In the second room, mainly dedicated to works from the Baroque period, collectors will admire an intense pair of large-sized ivory sculptures depicting the Virgin and Saint John, recently reattributed to the hand of Johann Balthasar Stockamer (circa 1634-1700), a well-known German ivory sculptor who spent many years in Italy working in Rome for Cardinal Leopoldo de’ Medici.

We look forward to seeing you soon!

TEFAF Maastricht – stand 155
MECC, Maastricht, March 16-24, 2019

For more information, please go to tefaf.com

A Candle-by-the-hour Holder

This curious and rare device in wrought and engraved iron belongs to the large category of table candlesticks and is also classified as Candle-by-the-hour Holder since it gave way to empirically calculate the candle flame duration.
This refined object consists of a square-shaped and engraved plate, supported by four thin and partially twisted legs with shell-shaped feet; in the plate center there is a small decorated stem, on top of which there are a sort of elegantly fashioned and engraved spring scissors working as candlesnuffer. A shell-shaped handle, joint to the plate, was designed for moving the lamp from one room to another.
A special candle was rolled up around the stem: a kind of waxed thread ball which end was secured between the scissors blades, protruding a few centimeters. Once the candle was lit, the flame burnt until reaching the scissors that put it out automatically.
Assuming that an inch of candle could correspond to about 15 minutes of light, its duration could therefore be preset according to need, calculating the length of the candle sticking out above the scissors. A whole ball of waxed thread could last up to 70 hours, and this procedure also represented a way of economizing the candle consumption.

CANDLE-BY-THE-HOUR HOLDER
Wrought and engraved iron
Northern Italy
18th century
Cm 11 x 18 x 14 H
References : AA.VV., Antichi Strumenti dalla Collezione Nessi, Milan 2004, p. 334; Vittorio Fagone, Il momento artigiano: aspetti della cultura materiale in Italia, Milan 1976, p. 39; AA.VV., Objets civiles domestiques, Imprimerie Nationale, Paris 1984, p. 430, n° 2064.

A Young Boy at Venice Biennale in 1932

This beautiful bronze head depicts the artist’s son as an adolescent. The wavy hair, arranged on one side, partially fall on the forehead. The gaze ahead and the softly closed mouth transmit a feeling of innocent amazement, characteristic of that young age. The bronze surface, gently rippled, softens the light recalling an impressionistic and “scapigliato” effect typical of other sculptors of that period such as Libero Andreotti, Italo Griselli and Francesco Messina. But here, in his confident pose and in the attentive look, one can find the energy and the potentiality of a young adult, so appreciated in the boys of those years, together with an ephebic beauty recalling classical aesthetics. Baglioni, and the Italian sculpture of the Thirties in general, look for a renewed humanism by looking at the ancient art.
At his first Venice Biennale, the 18th edition held in 1932, Baglioni exhibited two sculptures in Room 19, one of which is precisely the present one: this is attested both by a label with the title of the work, still pasted under the original wooden base, and by two photographs taken on that occasion now stored at the ASAC (Archivio Storico dell’Arte Contemporanea, Venice).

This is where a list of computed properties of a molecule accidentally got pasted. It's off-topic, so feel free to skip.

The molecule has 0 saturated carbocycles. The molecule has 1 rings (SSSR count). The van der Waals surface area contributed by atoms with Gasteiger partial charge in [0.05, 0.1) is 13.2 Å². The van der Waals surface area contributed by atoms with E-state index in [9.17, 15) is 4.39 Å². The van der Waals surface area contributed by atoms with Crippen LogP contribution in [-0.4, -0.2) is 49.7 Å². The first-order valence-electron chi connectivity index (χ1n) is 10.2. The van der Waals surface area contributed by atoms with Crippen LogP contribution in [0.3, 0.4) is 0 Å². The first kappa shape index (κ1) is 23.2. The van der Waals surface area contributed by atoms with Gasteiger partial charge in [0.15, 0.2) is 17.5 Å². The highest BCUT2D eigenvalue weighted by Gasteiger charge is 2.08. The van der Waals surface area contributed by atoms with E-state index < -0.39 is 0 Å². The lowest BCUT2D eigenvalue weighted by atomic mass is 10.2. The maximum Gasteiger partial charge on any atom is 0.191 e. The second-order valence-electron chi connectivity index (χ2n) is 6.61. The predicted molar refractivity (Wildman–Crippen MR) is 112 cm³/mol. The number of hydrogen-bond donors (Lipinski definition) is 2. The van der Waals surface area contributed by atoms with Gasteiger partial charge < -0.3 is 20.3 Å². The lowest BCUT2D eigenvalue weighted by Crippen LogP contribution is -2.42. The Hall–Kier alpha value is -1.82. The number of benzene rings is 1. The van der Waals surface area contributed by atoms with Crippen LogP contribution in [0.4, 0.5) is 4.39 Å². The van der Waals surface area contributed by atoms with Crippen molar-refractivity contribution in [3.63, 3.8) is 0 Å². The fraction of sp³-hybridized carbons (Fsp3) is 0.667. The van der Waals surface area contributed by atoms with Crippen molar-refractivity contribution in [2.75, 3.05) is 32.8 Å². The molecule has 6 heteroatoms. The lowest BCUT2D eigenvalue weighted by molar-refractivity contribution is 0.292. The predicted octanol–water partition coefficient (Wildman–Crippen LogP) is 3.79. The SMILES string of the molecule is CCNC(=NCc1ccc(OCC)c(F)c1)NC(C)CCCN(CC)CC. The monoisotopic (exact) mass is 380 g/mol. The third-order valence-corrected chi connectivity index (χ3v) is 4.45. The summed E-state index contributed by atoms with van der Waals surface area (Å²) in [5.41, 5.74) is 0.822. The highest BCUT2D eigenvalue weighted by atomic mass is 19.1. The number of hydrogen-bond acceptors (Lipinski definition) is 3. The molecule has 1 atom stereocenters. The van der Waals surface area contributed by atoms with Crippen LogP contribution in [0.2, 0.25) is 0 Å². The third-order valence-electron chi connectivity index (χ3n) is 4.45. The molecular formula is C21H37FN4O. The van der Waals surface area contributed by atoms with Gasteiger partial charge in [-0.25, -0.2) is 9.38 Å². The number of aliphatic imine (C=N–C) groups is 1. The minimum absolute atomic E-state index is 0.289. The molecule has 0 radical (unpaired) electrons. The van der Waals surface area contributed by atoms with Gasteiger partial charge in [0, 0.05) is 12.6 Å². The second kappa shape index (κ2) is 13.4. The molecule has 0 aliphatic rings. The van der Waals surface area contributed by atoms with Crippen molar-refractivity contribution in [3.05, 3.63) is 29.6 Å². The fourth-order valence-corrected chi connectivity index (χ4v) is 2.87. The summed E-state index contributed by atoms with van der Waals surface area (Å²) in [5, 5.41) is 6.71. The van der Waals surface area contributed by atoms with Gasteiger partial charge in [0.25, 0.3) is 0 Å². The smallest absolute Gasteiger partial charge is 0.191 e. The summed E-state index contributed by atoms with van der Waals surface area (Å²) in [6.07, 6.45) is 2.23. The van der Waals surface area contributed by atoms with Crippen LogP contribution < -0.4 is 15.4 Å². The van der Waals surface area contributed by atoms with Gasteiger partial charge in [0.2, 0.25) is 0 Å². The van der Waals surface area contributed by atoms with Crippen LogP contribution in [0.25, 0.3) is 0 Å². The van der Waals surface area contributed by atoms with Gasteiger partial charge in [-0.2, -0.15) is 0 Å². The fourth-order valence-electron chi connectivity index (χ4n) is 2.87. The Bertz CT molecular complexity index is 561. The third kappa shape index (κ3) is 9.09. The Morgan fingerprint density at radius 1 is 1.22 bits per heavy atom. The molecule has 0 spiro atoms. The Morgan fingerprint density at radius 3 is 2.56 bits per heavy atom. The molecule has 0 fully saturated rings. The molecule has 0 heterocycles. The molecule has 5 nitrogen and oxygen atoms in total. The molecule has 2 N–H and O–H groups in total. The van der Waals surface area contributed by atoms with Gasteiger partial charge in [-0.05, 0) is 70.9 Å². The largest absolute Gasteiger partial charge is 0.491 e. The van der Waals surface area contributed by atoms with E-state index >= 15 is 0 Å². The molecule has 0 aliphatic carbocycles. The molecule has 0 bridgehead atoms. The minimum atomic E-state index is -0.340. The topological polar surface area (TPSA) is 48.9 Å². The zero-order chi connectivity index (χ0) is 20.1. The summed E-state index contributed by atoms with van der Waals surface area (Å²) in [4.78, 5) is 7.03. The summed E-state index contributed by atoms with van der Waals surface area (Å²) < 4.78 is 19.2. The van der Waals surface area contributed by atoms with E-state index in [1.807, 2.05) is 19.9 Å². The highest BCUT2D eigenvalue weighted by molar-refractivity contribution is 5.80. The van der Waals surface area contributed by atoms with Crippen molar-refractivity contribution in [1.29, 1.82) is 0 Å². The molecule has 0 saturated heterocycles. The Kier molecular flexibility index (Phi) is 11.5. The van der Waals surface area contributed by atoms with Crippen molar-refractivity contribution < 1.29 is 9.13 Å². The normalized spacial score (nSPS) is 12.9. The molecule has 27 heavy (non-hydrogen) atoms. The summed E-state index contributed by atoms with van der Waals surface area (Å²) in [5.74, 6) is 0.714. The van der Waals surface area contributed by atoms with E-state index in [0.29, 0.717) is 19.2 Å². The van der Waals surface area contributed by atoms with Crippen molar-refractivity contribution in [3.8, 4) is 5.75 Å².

Umberto Baglioni, born in Calabria (Scalea 1893), moved to Turin in 1917 where he studied with Edoardo Rubino at the Accademia Albertina, initially close to the “Scapigliato” and Liberty taste of the rich and lively Turin of those years and then approaching the roman Neoclassicism. Already praised in 1919 for “the ability to reach high peaks and to wrap the work with a mystical veil”, around 1920 he opens his own studio.
He participates in the Venice Biennale six times since 1932; in 1942, he even deserves an entire room where he shows eleven sculptures and the critics write: “Napoleone Martinuzzi e Umberto Baglioni respirano un’atmosfera più calma, vivono in un mondo più sereno, dove il sentimento è contenuto e dominato dal gusto; la loro Musa […] (è) Tersicore, musa dall’agile passo e dell’equilibrio difficile” (Le tre Venezie, 1942, p. 263).
In 1936 he inherits the chair of his master Edoardo Rubino at the Albertina and in 1937 after winning a competition among 56 artists, he achieves in Turin one of his best known works: the pair of fountains with two big marble sculptures depicting the Po and the Dora Rivers, with an outcome typical of the Italian 20th century Neoclassicism.
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Umberto Baglioni (Scalea 1893-Torino 1965)
“MIO FIGLIO”
Bronze
Circa 1930
Cm 16 x 24 h
Exhibited at the 18th Venice Biennale (1932), as stated by a label under the base.
References: Enzo Le Pera, Arte di Calabria tra Otto e Novecento, Catanzaro 2001, p. 21; Marco Vallora, Dal divisionismo all’informale: tradizione, visionarietà e geometria nell’arte in Piemonte 1880-1960, Mazzotta 2011, p. 233.

An Iron and Gold Renaissance Masterpiece

This spectacular purse frame is a very rare example of a scarcely known kind of object. It’s the clasp for a purse used by noblemen, bankers, moneychangers and merchants -rigorously men- for keeping coins, but also keys, letters and documents or the white handkerchief, an essential accessory for the adult gentleman; for sure, the purse was a status symbol for an aristocratic. It had no handle or shoulder strap but it was attached to the belt with metal hooks and worn on the right side; also, it was often coordinated with the belt buckle and the sword handle worn on the left.